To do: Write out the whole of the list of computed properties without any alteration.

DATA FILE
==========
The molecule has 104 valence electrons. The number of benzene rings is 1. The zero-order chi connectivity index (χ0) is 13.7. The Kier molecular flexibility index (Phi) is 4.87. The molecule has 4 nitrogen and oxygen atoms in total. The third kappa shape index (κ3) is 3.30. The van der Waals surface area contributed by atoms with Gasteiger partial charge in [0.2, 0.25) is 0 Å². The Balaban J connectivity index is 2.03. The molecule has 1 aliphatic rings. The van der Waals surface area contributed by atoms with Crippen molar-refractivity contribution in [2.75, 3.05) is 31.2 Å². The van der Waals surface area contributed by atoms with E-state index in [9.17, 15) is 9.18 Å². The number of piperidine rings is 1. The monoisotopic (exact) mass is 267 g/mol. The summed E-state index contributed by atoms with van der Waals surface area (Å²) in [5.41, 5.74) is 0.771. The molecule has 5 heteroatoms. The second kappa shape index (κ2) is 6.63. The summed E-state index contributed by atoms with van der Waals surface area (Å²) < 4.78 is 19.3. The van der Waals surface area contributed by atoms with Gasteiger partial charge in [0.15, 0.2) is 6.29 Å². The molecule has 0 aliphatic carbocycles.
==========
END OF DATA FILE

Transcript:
The molecule has 104 valence electrons. The number of benzene rings is 1. The zero-order chi connectivity index (χ0) is 13.7. The Kier molecular flexibility index (Phi) is 4.87. The molecule has 4 nitrogen and oxygen atoms in total. The third kappa shape index (κ3) is 3.30. The van der Waals surface area contributed by atoms with Gasteiger partial charge in [0.2, 0.25) is 0 Å². The Balaban J connectivity index is 2.03. The molecule has 1 aliphatic rings. The van der Waals surface area contributed by atoms with Crippen molar-refractivity contribution in [2.75, 3.05) is 31.2 Å². The van der Waals surface area contributed by atoms with E-state index in [9.17, 15) is 9.18 Å². The number of piperidine rings is 1. The monoisotopic (exact) mass is 267 g/mol. The summed E-state index contributed by atoms with van der Waals surface area (Å²) in [5.41, 5.74) is 0.771. The molecule has 5 heteroatoms. The second kappa shape index (κ2) is 6.63. The summed E-state index contributed by atoms with van der Waals surface area (Å²) < 4.78 is 19.3. The van der Waals surface area contributed by atoms with Gasteiger partial charge in [0.15, 0.2) is 6.29 Å². The molecule has 0 aliphatic carbocycles.